British Labour leader Jeremy Corbyn accused of comparing Israel to ISIS

British Labour leader Jeremy Corbyn is battling to save his position.

Story highlights

  • Corbyn made the remarks as he announced results of report on anti-Semitism in Labour Party
  • Israeli parliamentarians have expressed fury over the comments

London (CNN)Embattled British Labour Party leader Jeremy Corbyn, already fighting to survive a revolt from his MPs, walked into a fresh firestorm Thursday when he appeared to compare the Israeli government to ISIS.

"Our Jewish friends are no more responsible for the actions of Israel or the Netanyahu government than our Muslim friends are for those of various self-styled Islamic states or organizations," the opposition leader said as he announced the results of a report investigating accusations of anti-Semitism within the Labour Party.
UK's Labour Party rocked by anti-Semitism allegations
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The remarks drew a swift response from British Jewish leaders and Israeli parliamentarians.
    Knesset member Yair Lapid, leader of the center-left Yesh Atid party in Israel's opposition, said that the comments were "pure anti-Semitism."
    "It is unacceptable that on such a difficult day for the State of Israel, when an innocent young girl was murdered in a terror attack by an evil terrorist just because she was a Jew, the Leader of the Opposition in the UK compares Israel and ISIS, made worse by being at the launch of a report on anti-Semitism in his own party."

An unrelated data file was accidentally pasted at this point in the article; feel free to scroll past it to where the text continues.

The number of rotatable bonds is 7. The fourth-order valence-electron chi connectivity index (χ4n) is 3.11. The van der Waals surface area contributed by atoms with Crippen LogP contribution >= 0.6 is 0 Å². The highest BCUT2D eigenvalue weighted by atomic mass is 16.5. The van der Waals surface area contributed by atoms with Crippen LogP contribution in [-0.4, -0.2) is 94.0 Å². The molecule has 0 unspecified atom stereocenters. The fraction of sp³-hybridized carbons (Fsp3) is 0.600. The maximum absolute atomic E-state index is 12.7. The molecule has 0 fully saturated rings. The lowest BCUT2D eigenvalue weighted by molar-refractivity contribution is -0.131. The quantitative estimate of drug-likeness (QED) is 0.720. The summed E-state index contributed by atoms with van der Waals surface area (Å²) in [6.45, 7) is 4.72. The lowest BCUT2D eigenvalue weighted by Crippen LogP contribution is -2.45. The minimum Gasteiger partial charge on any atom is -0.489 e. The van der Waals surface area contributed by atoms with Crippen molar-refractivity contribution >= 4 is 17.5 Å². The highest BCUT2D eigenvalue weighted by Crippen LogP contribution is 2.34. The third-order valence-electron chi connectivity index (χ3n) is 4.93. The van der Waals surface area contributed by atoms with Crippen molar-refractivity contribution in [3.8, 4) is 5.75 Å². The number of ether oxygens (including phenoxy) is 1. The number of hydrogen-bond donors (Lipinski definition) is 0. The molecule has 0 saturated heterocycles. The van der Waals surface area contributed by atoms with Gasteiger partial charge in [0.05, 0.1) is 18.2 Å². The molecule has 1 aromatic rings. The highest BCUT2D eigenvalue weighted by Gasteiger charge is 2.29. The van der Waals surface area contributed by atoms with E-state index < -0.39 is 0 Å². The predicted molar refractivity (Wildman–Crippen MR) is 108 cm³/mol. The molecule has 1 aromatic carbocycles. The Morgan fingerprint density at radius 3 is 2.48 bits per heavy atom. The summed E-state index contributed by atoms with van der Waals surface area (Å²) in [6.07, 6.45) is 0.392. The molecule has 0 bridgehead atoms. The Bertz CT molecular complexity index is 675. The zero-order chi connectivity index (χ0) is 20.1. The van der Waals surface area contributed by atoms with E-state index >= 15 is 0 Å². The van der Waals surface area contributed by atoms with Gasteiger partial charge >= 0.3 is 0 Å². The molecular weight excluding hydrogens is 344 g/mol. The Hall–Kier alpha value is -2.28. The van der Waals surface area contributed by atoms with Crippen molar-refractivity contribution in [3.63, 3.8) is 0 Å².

A 13-year-old Israeli girl was stabbed to death while she was asleep in her bed by a Palestinian teenager Thursday morning in the southern West Bank settlement of Kiryat Arba, according to the Israel Defense Forces (IDF) and Shaare Zedek Medical Center.
    Lapid continued: "It is an infuriating comparison which is evidence of his ignorance. It is pure anti-Semitism."

    'Betrayal of global Labor values'

    MK Isaac Herzog, Israeli opposition leader and head of Israel's Labor Party, also condemned Corbyn's comments.
    "Jeremy Corbyn's suggestion of moral equivalence between Israel and ISIS is outrageous, unacceptable, and a betrayal of global Labor values," he said.
    Fellow Labor MKs were similarly outraged. MK Nachman Shai said that following the remarks, "We and Labour are no longer the same family."
    And Labor MK Itzik Shmuli called on British Labour MPs "to throw (Corbyn) out due to his loss of touch with reality."
    Rabbi Danny Rich, chief executive of the Liberal Judaism movement in the UK who was among those calling for the investigation in May, questioned whether Corbyn had learned "anything at all" from the inquiry.
    Corbyn did not respond to a CNN request for comment on the issue, but according to the Independent newspaper, he responded to a question about the alleged comparison, saying "Of course, I'm not" making a link between the two.

    Labour's anti-Semitism controversy

    The Labour probe was instigated in response to an anti-Semitism scandal that gripped the party earlier this year
    The controversy began when it was revealed the Labour MP Naz Shah had shared an image on social media, prior to taking office, which called for Israel to be relocated to the United States.
    Shah apologized, but the episode sparked soul-searching within the party, especially when prominent Labour figure and former London mayor Ken Livingstone made further offensive comments while speaking up in her defense.
    Corbyn is currently battling to keep his job amid criticisms he campaigned poorly to keep Britain in the EU.
    The Labour leader has weathered a mass of defections from his leadership team and overwhelmingly lost a no-confidence vote by Labour MPs Tuesday, but is refusing to resign. He is expected to face a formal challenge from his MPs once a rival leadership candidate is chosen.
    In a fiery exchange Wednesday in the first Parliamentary session since the referendum, British Prime Minister David Cameron told Corbyn that he should step down "in the national interest."
    "It might be in my party's interest for him to sit there. It's not in the national interest, and I would say, for heaven's sake man, go," Cameron said.